In Pauling’s lead fields of chemistry, physical chemistry, and biochemistry there was less disagreement. Only one application, submitted by Arthur C. Cope, was approved in the chemistry classification; a $2,500 award for a twelve-month study of tautomerism and the chemistry of tautomeric systems. Aristid von Grosse in physical chemistry was approved (and renewed the following year) for work on products of uranium, protactinium, and thorium bombarded with neutrons. In biochemistry, all agreed that John T. Edsall of Harvard Medical School be approved at $2,100 for twelve months to study the physical chemistry of amino acids, peptides, proteins, and related compounds.

Another application – David L. Drabkin on biological oxidation-reduction processes – proved a bit more complicated. While one referee, Edwin Cohn, thought Drabkin “only less excellent” than Edsall, another referee, Charles B. Lipman, believed him to be better qualified. Pauling harbored reservations as well, but more about the applicant’s proposal, which centered on working with Hugo Theorell in Sweden, a very difficult prospect with the onset of World War II. Cohn and Pauling both agreed that Drabkin could do his work in the U.S. because the equipment at the University of Chicago would be suitable. After the meeting, Moe conferred about this possibility with Thorfin R. Hogness at Chicago, and the following month the Committee approved Drabkin for $1,500 over eight months.

The Guggenheim Foundation Committee of Selection – Pauling's First Meeting
Pauling’s itemization of expenses for his first Committee on Selection meeting, February 1940

After the first meeting, all Committee members had the job of following up on applications that had been deferred to the group’s second meeting. For Pauling, this meant seeking out the opinions of trusted colleagues.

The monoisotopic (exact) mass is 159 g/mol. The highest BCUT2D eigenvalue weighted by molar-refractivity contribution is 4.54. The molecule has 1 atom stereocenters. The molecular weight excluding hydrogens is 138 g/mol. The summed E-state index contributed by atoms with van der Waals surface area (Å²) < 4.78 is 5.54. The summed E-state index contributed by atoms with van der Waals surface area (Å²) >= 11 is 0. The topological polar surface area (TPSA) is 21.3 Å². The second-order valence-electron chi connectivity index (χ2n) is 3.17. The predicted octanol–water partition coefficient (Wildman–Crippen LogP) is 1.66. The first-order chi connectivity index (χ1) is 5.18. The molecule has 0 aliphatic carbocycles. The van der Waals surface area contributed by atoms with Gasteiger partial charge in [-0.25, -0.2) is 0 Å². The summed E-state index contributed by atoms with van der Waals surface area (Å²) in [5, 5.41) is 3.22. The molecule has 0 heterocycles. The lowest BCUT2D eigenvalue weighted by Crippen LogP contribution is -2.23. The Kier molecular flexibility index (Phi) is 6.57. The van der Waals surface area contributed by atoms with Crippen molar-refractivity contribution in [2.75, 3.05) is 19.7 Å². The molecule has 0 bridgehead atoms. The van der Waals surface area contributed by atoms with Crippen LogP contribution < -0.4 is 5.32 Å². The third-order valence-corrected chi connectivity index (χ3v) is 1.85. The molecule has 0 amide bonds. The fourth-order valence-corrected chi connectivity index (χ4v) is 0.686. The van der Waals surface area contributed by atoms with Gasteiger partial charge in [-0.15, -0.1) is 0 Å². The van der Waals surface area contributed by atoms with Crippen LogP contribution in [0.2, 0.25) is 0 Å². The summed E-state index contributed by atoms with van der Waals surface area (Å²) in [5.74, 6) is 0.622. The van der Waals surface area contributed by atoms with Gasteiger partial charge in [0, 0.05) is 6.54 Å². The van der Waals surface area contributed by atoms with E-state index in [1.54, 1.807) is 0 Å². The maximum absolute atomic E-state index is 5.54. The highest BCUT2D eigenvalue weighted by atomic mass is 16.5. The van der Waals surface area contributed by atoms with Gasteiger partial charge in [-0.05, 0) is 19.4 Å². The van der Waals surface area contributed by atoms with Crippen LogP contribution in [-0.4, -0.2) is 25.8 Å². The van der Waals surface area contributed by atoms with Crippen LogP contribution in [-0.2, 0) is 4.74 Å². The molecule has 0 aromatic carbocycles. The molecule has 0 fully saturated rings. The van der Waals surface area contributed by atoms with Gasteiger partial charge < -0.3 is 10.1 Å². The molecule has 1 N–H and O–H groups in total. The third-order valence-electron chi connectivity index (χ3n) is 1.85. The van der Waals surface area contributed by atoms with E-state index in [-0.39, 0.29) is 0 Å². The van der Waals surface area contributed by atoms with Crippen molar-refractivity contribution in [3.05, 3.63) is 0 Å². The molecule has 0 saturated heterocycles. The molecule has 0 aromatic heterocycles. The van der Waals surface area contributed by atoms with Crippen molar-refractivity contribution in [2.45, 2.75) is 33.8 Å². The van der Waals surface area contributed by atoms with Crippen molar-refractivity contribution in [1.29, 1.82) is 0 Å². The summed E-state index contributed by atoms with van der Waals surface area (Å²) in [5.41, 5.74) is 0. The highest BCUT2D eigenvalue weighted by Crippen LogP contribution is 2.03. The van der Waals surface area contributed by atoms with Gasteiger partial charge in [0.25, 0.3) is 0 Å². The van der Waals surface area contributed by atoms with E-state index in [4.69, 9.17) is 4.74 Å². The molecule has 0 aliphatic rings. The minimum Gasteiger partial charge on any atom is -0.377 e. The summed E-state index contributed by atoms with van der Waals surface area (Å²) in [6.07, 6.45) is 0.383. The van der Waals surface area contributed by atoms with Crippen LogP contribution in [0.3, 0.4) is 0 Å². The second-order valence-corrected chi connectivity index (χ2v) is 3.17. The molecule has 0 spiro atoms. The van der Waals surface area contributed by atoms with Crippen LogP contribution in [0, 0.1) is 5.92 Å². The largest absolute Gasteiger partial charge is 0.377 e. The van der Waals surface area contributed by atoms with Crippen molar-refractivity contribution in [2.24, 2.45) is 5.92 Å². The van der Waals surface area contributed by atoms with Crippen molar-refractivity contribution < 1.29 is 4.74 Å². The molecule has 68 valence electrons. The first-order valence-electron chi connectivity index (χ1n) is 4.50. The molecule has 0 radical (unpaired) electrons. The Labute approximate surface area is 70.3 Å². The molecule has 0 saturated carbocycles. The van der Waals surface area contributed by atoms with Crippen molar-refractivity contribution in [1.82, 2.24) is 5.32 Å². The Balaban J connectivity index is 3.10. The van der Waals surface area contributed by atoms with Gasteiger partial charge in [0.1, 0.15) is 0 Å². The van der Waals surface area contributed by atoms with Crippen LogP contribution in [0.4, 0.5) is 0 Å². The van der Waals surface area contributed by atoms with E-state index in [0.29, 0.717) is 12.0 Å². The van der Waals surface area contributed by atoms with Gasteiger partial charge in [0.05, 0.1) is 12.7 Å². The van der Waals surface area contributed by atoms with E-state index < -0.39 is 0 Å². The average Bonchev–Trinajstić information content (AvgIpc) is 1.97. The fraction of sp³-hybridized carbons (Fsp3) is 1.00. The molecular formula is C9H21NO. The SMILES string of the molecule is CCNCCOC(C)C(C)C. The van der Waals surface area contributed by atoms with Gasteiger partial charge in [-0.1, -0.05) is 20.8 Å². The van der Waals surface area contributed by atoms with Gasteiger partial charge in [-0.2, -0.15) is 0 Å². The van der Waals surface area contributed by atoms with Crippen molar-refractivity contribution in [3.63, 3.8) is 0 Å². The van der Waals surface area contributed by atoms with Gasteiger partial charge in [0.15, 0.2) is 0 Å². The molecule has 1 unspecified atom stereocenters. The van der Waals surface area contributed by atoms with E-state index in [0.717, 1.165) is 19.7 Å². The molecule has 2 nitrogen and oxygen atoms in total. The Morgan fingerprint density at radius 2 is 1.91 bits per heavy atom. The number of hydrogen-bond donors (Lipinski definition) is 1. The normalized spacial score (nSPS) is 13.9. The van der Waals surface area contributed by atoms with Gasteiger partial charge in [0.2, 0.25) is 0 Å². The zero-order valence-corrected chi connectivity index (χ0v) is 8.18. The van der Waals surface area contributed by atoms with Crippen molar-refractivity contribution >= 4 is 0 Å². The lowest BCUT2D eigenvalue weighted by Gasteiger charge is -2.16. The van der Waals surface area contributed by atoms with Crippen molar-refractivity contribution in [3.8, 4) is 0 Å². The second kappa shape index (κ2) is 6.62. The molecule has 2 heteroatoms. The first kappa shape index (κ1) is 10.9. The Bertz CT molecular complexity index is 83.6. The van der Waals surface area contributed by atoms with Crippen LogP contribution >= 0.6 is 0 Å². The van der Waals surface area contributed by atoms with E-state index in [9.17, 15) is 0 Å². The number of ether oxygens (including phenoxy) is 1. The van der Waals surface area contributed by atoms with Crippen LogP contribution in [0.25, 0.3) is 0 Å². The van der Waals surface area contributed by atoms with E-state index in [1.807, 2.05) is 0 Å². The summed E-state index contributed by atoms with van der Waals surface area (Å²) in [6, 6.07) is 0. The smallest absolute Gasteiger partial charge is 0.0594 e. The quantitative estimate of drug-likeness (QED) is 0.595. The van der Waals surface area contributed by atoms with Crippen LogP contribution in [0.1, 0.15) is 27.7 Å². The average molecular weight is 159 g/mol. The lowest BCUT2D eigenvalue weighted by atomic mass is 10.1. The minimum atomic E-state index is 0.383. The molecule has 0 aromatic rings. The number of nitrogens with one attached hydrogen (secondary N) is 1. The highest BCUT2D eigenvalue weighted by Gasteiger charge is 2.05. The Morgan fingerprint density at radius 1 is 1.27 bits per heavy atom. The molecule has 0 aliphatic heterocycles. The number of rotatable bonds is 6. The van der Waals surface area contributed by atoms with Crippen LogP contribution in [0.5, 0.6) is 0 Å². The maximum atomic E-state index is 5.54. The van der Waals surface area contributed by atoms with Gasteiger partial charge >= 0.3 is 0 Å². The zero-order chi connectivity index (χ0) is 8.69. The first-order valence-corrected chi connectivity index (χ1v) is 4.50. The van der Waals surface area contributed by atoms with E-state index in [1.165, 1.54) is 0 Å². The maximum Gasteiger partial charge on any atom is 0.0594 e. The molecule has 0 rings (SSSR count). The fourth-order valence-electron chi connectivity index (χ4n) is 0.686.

In one particular instance – that of botanist Harold L. Mitchell, who had received mixed reviews from the referees – Pauling conferred with Caltech plant geneticists Ernest G. Anderson and Sterling H. Emerson. Following these meetings, Pauling recommended that Mitchell’s application be denied. In his report, Pauling noted that neither Anderson nor Emerson thought Mitchell’s project would result in much of scientific value, and that they viewed Mitchell’s previous work as being “superficial and sketchy.” Pauling also pointed out that Mitchell operated his own commercial soil conducting service and suggested that “a man who is really interested in research devotes his spare time to carrying on research rather than to a commercial sideline.”

Pauling likewise consulted with geologist and paleontologist Chester Stock about L. S. Cressman, whom Pauling and one referee favored with others opposed. H. H. Vokes and Helmut De Terra’s applications were also deferred and required Pauling to consult with Stock before the next committee gathering.

Pauling’s conversations with Stock reinforced his impressions of Cressman, whom he recommended as a “very able man, cultured, and an excellent talker and writer.” (Cressman ultimately received a fellowship.) Stock likewise described Vokes as a “first-class invertebrate paleontologist” who could be up for appointment as professor at Caltech. After receiving more details about his proposal, the Committee ultimately approved Vokes for a six-month study of the stratigraphy and invertebrate paleontology of the Lebanon Mountains. Helmut De Terra’s case was not so lucky, with Pauling recommending against a fellowship that he viewed as a “stopgap.”

Each year the Committee of Selection meetings followed a similar rhythm but, over time, the money available for Fellowships increased substantially. During Pauling’s second year the group awarded $165,000 and by 1951 that number had grown to $568,000.

As time went by and the stakes increased, Pauling’s role on the committee evolved a well. While he continued to offer his opinions in areas beyond chemistry, the press of his many other responsibilities eventually forced him to both lessen this commitment and temper the comments that he offered.